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JAMA Dermatology Patient Page
March 2014

Cutaneous Lupus Erythematosus

JAMA Dermatol. 2014;150(3):344. doi:10.1001/jamadermatol.2013.10393

Cutaneous lupus erythematosus (CLE) is lupus affecting the skin.

In this autoimmune disease, the body’s immune system attacks healthy skin. There are 3 main types: (1) Acute cutaneous lupus (“acute skin lupus”); (2) Subacute cutaneous lupus (“subacute lupus”); and (3) Chronic cutaneous lupus (“discoid lupus”). All patients with skin lupus need to be monitored for disease inside of the body, which can affect the joints, kidneys, lungs, and other organs. Acute skin lupus almost always involves more than just the skin, whereas both subacute and discoid lupus often occur only in the skin. This is important because while all patients with skin lupus need to be monitored, many patients with either subacute lupus or discoid lupus go through life without significant disease inside their bodies.

Lupus most often appears between the ages of 20 and 50 years; it affects women more than men; and it may happen more in patients with a family history of lupus or other autoimmune diseases.


Each type of skin lupus can be triggered and worsened by sunlight. Acute skin lupus most often involves a prominent rash on the cheeks and nose (“butterfly rash”). Subacute lupus most often presents with a red, raised, scaly rash on sun-exposed areas of the body. It tends to have circular skin lesions or lesions that can look like psoriasis on sun-exposed skin. Discoid lupus starts out as a red to purple scaly rash on the scalp, face, ears, and other sun-exposed areas. Over time, discoid lupus may heal with discolored scarring and even hair loss when the scalp is involved. Sometimes patients may feel pain or itch.


Your physician will look at all of your skin, ask questions about your medical and family history, take blood and urine samples, and may do a skin biopsy. Yearly blood and urine testing is needed to screen for lupus affecting the joints or internal organs. Your physician may recommend seeing a rheumatologist (autoimmune specialist) if there is concern that your lupus may affect the joints or organs.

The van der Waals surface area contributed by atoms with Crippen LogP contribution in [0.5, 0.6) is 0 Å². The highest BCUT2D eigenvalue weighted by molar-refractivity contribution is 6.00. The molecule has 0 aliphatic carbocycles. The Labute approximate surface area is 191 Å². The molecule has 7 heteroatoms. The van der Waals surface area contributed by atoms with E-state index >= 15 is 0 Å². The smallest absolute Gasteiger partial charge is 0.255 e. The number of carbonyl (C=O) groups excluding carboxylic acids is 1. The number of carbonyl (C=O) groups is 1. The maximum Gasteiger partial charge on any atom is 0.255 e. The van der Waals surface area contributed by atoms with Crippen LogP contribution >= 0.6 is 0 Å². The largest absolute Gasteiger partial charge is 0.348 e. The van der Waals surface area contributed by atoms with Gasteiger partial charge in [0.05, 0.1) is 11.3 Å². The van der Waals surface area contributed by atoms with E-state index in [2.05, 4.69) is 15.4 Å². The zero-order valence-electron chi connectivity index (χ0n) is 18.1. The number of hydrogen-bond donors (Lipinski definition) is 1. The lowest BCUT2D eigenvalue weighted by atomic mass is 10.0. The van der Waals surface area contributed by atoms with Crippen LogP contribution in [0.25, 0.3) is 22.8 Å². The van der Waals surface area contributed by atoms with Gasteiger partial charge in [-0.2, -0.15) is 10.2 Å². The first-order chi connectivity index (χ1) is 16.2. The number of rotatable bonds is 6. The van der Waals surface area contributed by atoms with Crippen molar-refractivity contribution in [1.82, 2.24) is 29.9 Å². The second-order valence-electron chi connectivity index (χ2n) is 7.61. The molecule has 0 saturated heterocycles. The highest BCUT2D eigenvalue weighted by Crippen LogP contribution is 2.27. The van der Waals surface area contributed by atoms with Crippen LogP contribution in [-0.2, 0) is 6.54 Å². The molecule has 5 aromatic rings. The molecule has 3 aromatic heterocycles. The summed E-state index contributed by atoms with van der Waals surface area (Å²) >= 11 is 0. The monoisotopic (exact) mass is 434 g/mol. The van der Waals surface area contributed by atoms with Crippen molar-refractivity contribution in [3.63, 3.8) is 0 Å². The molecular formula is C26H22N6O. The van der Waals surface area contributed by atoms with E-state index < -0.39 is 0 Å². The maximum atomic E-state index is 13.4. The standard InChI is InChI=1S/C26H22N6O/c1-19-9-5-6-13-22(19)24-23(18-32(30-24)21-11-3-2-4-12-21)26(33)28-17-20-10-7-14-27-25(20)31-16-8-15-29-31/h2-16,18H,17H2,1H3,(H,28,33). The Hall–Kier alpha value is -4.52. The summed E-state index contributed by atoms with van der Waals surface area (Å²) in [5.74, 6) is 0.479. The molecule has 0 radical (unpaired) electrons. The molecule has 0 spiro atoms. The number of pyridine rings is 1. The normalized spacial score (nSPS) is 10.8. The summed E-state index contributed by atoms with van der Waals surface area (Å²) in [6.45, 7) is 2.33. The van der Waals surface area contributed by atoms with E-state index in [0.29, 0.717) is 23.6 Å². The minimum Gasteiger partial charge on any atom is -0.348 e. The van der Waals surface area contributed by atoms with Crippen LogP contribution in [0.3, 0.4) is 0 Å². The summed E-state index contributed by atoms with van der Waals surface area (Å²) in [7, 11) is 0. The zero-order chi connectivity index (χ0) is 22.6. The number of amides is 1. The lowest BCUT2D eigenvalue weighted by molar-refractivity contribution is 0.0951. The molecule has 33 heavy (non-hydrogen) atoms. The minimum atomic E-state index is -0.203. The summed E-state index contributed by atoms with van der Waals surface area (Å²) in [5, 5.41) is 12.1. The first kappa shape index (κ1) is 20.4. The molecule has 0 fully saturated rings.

The goal of treatment is to improve the appearance of the skin, limit scarring, and prevent new skin lesions. Therapy begins with protecting your skin carefully from the sun by wearing sunscreen every day. Sunscreen should have a sun protection factor (SPF) of at least 50, and the label should indicate that it protects against both types of sunlight (UV-A and UV-B). It is also important to wear sun-protective clothing and a broad-brimmed hat. People with skin lupus or systemic lupus should try to stop smoking because smoking may worsen their disease. Medical treatment for lupus affecting the skin begins with creams or ointments and an oral medication called hydroxychloroquine. If your skin lupus is still active after using these treatments, your physician may consider other medications. Treatments help to control the disease, but there is no permanent cure for skin lupus, so it is important to see your physician regularly.

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To find this and previous JAMA Dermatology Patient Pages, go to the Patient Page link on JAMA Dermatology’s website at jamadermatology.com.

Section Editor: Misha A. Rosenbach, MD
The JAMA Dermatology Patient Page is a public service of JAMA Dermatology. The information and recommendations appearing on this page are appropriate in most instances, but they are not a substitute for medical diagnosis. For specific information concerning your personal medical condition, JAMA Dermatology suggests that you consult your physician. This page may be photocopied noncommercially by physicians and other health care professionals to share with patients. To purchase bulk reprints, call 312/464-0776.
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Conflict of Interest Disclosures: None reported.